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What is Jack Bogle’s The Little Book of Common Sense Investing about? What’s the key message to take away from the book?
In The Little Book of Common Sense Investing, Jack Bogle outlines the reasons why investors typically make more money with index funds than actively managed mutual funds. Because the costs of mutual funds vastly outstrip those of index funds, Bogle argues that mutual funds deliver reduced returns, and those relative losses compound over time.
Below is a brief overview of The Little Book of Common Sense Investing by John Bogle.
The Little Book of Common Sense Investing
Investing can feel overwhelming. There are various companies vying to manage investors’ money while platforms like Robinhood that encourage expedient day trading entice investors with the possibility of quick profits and beating the market.
Amidst this chaos, The Little Book of Common Sense Investing by Jack Bogle argues that the winning strategy for novice investors is simple: Invest in traditional index funds and hold them indefinitely.
As the founder of the Vanguard Group, one of the world’s largest investment firms, Bogle himself created the world’s first index fund in 1975, which tracked the S&P 500—a stock market index containing stocks of the 500 largest companies in the US. Labeled one of the “four investment giants of the 20th century” by Fortune magazine, Bogle brings his years of experience evaluating investment strategies into this book, which conveys the views that he put into practice for over 50 years.
In this guide, we’ll first introduce the concept of equity investing and clarify the distinctions between index funds and actively managed mutual funds. Next, we’ll discuss areas where mutual funds cost investors more than index funds, followed by statistics showing the higher returns that index funds deliver. Finally, we’ll examine Bogle’s suggestions about incorporating bonds into your portfolio. Throughout this guide, we’ll dig deeper into the data that underlie Bogle’s arguments and examine how the book’s predictions have panned out since its publication.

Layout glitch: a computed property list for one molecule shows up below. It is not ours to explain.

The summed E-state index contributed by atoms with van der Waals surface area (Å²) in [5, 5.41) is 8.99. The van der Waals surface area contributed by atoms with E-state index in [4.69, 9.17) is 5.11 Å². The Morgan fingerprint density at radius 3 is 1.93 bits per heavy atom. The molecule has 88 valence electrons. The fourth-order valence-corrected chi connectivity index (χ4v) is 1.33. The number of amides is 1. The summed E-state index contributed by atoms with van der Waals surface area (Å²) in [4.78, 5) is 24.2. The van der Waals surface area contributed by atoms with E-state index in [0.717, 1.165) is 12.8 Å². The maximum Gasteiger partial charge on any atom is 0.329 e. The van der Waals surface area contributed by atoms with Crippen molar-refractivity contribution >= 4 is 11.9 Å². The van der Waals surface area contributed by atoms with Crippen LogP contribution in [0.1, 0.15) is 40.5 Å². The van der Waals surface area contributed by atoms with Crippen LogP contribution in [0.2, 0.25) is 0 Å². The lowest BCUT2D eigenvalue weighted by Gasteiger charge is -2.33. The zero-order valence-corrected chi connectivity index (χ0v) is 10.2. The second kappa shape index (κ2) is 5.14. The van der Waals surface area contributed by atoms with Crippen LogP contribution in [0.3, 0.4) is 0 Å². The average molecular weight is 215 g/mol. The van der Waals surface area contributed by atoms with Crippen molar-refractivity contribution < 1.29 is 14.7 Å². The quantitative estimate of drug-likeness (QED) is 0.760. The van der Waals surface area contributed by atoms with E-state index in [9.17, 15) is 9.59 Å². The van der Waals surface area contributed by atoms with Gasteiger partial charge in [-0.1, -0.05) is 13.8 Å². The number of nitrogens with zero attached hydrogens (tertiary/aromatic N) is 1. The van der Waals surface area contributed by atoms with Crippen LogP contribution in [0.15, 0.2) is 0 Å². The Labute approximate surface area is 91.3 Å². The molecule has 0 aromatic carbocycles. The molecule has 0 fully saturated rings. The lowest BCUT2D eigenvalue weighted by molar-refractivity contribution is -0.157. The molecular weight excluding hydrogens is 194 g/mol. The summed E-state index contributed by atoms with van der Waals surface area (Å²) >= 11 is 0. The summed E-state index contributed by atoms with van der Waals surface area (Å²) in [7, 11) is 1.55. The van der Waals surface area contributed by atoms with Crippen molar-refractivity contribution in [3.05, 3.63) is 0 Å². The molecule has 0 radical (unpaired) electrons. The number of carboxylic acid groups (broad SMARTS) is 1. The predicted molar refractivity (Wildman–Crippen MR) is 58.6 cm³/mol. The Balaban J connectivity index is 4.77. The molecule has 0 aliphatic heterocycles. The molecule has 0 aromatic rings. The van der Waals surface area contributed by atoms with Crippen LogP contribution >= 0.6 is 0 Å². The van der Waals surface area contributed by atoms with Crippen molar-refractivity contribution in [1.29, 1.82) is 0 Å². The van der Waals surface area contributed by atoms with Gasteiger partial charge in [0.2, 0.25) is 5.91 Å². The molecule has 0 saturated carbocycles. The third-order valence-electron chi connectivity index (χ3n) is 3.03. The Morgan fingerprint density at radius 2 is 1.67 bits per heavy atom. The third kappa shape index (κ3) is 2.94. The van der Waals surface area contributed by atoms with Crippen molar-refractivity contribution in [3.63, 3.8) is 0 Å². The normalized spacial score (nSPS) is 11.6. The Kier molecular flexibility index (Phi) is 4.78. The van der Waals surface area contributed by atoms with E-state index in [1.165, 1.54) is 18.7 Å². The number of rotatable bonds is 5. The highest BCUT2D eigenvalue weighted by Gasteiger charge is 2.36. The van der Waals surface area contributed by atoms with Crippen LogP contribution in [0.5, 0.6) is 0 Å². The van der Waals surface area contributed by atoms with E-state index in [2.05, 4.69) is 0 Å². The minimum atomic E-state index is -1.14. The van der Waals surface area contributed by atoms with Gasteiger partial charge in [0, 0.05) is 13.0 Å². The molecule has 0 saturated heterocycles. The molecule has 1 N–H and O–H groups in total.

Introduction to Equity Investing
To begin, we’ll discuss equity more generally—what it is, its role in the US stock market, and how to own it via equity index funds and actively managed mutual funds.
Equity and the US Stock Market
Broadly speaking, equity is the part of a company that belongs to its owners. When companies are publicly traded, investors can acquire partial equity in them by purchasing shares of their stock.
In the US, investors can purchase stocks traded on the US stock market—basically, the market containing all of the US’s publicly traded companies. Consequently, investors gain wealth when stock prices rise and lose wealth when stock prices fall.